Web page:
How I’m Writing My Memoirs

 I’ve started writing my experiences as a voiceover artist in London. I’ve never written anything like this before and so I’m finding the process very interesting (and a little bit difficult, to tell you the truth).
It’s not the memories that are making it difficult – they’re great fun and actually, they’re the aspect I’m enjoying the most, seeing vividly all these things that happened so long ago and re-living them. It’s structuring the damn thing that’s causing me trouble – as well as deciding what to keep and what to ditch.

I’ve had a look around for books and posts on Writing a Memoir and even though there is a bit out there on the subject, it took me a while to find something that kicked me into action. It was Stephen King’s On Writing: A Memoir of the Craft.
As well as absorbing all his advice (which made sense to me of course, I rarely take advice just because it’s Advice), his book was a great example of a well-written memoir which focuses on a job. Bingo. (More on this particular book later, as I have written some words on it but they’re still in my scrap book.)
After that book, I tried to pick up others but was really disappointed, as none of them were as well written. In the end, I decided to stop searching for advice, get on with it and if anything, pick up some actual memoirs for inspiration.
I’ve written non-fiction books before and have got to grips with my process (What I still haven’t cracked is how to get over a block I have with Virtual, not Distant, but I think the project just needs focus.) I also have an idea of how I would go about writing a novel (mainly thanks to S King and my past fiction writing experience, of which I used to do quite a bit when I was little.) But writing a memoir fits in somewhere in between.
The way I see it, instead of drawing on your imagination, you need to draw on your research, which are your own stories. But after that, the book has to read like a good work of fiction to carry the reader through. Needless to say that tackling this has woken up the fiction-writing bug and I have three stories beginning to form somewhere in my subconscious.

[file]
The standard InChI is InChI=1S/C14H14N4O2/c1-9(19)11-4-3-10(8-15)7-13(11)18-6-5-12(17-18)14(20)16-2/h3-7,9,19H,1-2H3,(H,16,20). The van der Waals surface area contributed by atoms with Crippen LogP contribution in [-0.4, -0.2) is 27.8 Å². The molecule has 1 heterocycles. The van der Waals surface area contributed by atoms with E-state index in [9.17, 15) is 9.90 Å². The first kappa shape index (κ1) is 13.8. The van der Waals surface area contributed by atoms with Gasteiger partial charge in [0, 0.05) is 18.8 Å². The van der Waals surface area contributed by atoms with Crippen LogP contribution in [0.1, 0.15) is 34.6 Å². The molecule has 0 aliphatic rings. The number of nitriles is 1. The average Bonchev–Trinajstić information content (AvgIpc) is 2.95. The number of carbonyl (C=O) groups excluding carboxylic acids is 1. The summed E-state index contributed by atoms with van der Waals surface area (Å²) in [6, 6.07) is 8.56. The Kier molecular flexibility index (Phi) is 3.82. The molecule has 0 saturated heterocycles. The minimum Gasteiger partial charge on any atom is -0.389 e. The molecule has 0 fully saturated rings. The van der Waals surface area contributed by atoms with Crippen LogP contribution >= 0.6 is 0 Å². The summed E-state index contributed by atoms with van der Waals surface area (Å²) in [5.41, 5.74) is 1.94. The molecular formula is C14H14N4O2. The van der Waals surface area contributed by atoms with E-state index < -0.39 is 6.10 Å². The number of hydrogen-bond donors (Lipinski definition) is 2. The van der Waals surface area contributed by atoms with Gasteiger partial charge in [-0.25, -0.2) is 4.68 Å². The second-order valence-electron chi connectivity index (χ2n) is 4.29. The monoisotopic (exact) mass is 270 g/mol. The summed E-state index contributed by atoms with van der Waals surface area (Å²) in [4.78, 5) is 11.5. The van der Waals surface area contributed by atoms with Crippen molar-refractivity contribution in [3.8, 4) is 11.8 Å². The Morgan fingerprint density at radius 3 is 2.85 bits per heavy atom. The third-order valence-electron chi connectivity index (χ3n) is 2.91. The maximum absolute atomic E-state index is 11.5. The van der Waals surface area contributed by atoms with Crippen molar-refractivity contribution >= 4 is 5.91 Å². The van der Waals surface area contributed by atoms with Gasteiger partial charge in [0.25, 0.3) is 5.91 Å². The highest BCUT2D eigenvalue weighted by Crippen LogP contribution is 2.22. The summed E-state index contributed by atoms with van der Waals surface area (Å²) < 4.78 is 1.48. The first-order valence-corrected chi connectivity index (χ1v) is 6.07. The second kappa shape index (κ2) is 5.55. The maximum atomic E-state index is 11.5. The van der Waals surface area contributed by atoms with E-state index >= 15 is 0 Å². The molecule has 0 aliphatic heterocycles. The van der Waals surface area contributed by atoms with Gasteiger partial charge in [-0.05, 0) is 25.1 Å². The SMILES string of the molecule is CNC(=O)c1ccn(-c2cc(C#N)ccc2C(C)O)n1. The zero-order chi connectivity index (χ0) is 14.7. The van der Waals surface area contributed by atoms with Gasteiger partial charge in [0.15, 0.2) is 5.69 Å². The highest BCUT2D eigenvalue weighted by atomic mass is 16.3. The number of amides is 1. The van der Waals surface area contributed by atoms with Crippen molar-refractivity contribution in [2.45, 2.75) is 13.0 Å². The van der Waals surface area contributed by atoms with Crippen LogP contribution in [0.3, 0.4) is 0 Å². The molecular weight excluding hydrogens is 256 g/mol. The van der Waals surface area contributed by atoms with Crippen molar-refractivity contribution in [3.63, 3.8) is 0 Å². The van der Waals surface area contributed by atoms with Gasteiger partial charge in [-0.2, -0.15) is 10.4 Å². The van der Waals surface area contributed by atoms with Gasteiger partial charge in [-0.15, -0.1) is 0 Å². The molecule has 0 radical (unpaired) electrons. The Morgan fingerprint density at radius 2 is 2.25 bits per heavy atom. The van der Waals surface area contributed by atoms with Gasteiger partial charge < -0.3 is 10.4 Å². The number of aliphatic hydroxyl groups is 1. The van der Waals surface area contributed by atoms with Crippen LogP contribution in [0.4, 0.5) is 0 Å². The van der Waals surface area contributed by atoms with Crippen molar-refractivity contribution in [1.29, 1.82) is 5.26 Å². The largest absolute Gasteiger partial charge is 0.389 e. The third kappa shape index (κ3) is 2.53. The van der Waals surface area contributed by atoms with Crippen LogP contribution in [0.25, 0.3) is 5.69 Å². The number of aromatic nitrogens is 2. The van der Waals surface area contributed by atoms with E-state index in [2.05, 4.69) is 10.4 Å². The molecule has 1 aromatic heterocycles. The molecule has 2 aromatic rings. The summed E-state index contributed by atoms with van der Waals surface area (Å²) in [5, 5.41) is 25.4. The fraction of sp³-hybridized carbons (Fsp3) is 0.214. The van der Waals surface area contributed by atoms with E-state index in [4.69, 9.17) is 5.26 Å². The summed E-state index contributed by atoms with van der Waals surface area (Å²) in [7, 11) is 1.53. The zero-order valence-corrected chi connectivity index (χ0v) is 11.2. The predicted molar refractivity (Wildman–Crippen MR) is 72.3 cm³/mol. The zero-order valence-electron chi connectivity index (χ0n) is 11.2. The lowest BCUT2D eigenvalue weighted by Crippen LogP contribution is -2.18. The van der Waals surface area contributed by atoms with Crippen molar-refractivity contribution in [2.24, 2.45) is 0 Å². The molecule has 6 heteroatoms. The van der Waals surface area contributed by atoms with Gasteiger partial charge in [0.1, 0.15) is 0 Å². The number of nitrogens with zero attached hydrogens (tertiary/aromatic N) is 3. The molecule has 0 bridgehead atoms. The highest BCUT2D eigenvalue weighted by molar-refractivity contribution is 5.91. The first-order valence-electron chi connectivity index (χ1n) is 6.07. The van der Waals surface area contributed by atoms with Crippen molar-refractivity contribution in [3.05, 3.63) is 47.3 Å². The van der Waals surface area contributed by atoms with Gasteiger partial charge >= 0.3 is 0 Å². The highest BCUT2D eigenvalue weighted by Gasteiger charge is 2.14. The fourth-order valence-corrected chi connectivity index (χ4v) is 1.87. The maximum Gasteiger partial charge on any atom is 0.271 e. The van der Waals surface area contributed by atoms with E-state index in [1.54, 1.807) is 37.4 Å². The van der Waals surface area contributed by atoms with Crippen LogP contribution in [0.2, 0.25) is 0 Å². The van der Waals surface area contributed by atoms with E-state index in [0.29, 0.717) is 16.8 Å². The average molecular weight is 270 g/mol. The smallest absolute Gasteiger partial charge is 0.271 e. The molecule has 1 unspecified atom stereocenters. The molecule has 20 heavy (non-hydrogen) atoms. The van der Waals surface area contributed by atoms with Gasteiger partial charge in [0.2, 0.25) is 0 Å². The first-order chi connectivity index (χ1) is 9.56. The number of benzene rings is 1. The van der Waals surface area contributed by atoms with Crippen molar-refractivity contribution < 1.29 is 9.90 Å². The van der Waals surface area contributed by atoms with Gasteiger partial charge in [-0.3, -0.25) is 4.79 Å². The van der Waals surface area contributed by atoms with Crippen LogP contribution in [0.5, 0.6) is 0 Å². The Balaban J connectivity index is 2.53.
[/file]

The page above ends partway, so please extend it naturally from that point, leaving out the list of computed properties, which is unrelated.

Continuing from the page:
I’m now half way through writing these memoirs, so I thought I’d share my process in case it’s of help to you, if you’re thinking of putting down your life on paper at some point.

1) Verbal diarrhea.
Sorry, I can’t really find a better phrase for it. Following the advice in all good books about writing, (“if you want to write, you just have to write”) I started to write without paying much attention to whether what I was telling was interesting, relevant or good.

By starting to write about jobs I’d done in the past as a voiceover, I started to dig out memories that I hadn’t accessed in a really long while. So I began to generate more and more material. Then some of the stories took me to Edinburgh – I had plenty to say about that; they took me to the day before the London bombs went off, how interesting… they even took me to the prison my grandparents used to live in…
This is the equivalent of researching a book, as all the material is in your head and you need to get it out so that you can file it later. Planning the stories you’re going to tell will prevent you from really digging into those stories you haven’t told for a while. It’s much better just to write randomly first.
So, just start. Start with the story you most want to tell, or the pictures you remember more vividly and see where it takes you. 

2)   First draft.

I made the mistake of thinking that what I wrote during phase 1,  (some of which was quite good and seemed to fit quite neatly under some headings) was my “first draft”, so I sent if off to a handful of friends to read.
While reading Stephen King I realised, that this material wasn’t my first draft, it was just me dumping stuff on paper. Luckily only two people were able to read what I sent them and they were quite intrigued by it. Both of them also had trouble with one of the stories, which I had also found difficult to write. Out it went.
Now I’m writing my real first draft. I’m going over my mind dump. Seeing what’s missing, elaborating on some of the anecdotes, adding character to the people I introduce and using dialogue to change the voice of the piece.
Even as I’m doing this, I’m accessing new stuff, I’m including new details and of course, I’m ditching loads.
I first read over my mind dump on the Kindle, straight through and just made a few notes, like elaborate more on this, this is crap, etc. It’s important to do this to get an idea of the overall piece. However, the bulk of the corrections, additions etc are being done on paper, using an ol’ fashioned pen. 

3)  Once I finish my first draft, it will be time to send it out to a few trusted BETA readers. I will ask them if any parts drag, if anything’s missing, if the structure works etc. I hope this process will take a month, during which I will put the draft away and try to read a couple of memoirs, to get sucked into the style and see what I can steal, I mean, where I can draw inspiration from.

You can probably imagine the next steps: send that second draft out to more people, create a third draft, send out to proof read etc etc until I’m sure that I have something that people will enjoy. Hopefully by mid-March.
For now, I’ll continue marveling at how varied my life has been over the past twenty years and enjoying re-visiting some wonderful stuff. Seeing as you’ve got to the end of the post, let me know if you want to be a BETA reader and I will send you my first draft soon!

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